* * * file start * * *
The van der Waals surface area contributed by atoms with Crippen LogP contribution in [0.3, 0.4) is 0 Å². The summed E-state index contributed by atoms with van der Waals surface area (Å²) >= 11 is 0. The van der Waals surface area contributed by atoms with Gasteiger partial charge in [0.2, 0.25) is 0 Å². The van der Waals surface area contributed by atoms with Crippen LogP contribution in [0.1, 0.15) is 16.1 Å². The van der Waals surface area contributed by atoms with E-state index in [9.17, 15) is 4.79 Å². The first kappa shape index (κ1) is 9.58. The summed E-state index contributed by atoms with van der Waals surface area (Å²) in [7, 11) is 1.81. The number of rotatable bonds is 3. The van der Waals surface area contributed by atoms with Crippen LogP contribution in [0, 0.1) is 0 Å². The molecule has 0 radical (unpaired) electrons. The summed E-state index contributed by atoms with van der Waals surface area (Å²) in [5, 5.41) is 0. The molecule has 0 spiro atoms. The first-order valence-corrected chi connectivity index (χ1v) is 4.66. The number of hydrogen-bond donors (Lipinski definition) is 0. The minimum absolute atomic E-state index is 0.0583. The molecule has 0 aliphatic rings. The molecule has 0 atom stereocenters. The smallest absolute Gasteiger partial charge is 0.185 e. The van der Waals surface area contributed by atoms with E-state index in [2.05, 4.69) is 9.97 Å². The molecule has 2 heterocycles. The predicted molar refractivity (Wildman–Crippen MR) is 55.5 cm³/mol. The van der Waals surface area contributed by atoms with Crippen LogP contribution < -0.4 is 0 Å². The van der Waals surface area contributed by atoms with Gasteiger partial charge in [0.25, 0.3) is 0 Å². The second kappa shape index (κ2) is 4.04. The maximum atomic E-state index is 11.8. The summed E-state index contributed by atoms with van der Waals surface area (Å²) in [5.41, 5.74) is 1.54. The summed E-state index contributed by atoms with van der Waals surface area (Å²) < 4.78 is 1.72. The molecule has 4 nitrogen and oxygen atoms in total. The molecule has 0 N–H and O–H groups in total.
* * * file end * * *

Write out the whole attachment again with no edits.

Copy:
The van der Waals surface area contributed by atoms with Crippen LogP contribution in [0.3, 0.4) is 0 Å². The summed E-state index contributed by atoms with van der Waals surface area (Å²) >= 11 is 0. The van der Waals surface area contributed by atoms with Gasteiger partial charge in [0.2, 0.25) is 0 Å². The van der Waals surface area contributed by atoms with Crippen LogP contribution in [0.1, 0.15) is 16.1 Å². The van der Waals surface area contributed by atoms with E-state index in [9.17, 15) is 4.79 Å². The first kappa shape index (κ1) is 9.58. The summed E-state index contributed by atoms with van der Waals surface area (Å²) in [7, 11) is 1.81. The number of rotatable bonds is 3. The van der Waals surface area contributed by atoms with Crippen LogP contribution in [0, 0.1) is 0 Å². The molecule has 0 radical (unpaired) electrons. The summed E-state index contributed by atoms with van der Waals surface area (Å²) in [5, 5.41) is 0. The molecule has 0 spiro atoms. The first-order valence-corrected chi connectivity index (χ1v) is 4.66. The number of hydrogen-bond donors (Lipinski definition) is 0. The minimum absolute atomic E-state index is 0.0583. The molecule has 0 aliphatic rings. The molecule has 0 atom stereocenters. The smallest absolute Gasteiger partial charge is 0.185 e. The van der Waals surface area contributed by atoms with E-state index in [2.05, 4.69) is 9.97 Å². The molecule has 2 heterocycles. The predicted molar refractivity (Wildman–Crippen MR) is 55.5 cm³/mol. The van der Waals surface area contributed by atoms with Crippen LogP contribution < -0.4 is 0 Å². The van der Waals surface area contributed by atoms with Gasteiger partial charge in [0.25, 0.3) is 0 Å². The second kappa shape index (κ2) is 4.04. The maximum atomic E-state index is 11.8. The summed E-state index contributed by atoms with van der Waals surface area (Å²) in [5.41, 5.74) is 1.54. The summed E-state index contributed by atoms with van der Waals surface area (Å²) < 4.78 is 1.72. The molecule has 4 nitrogen and oxygen atoms in total. The molecule has 0 N–H and O–H groups in total.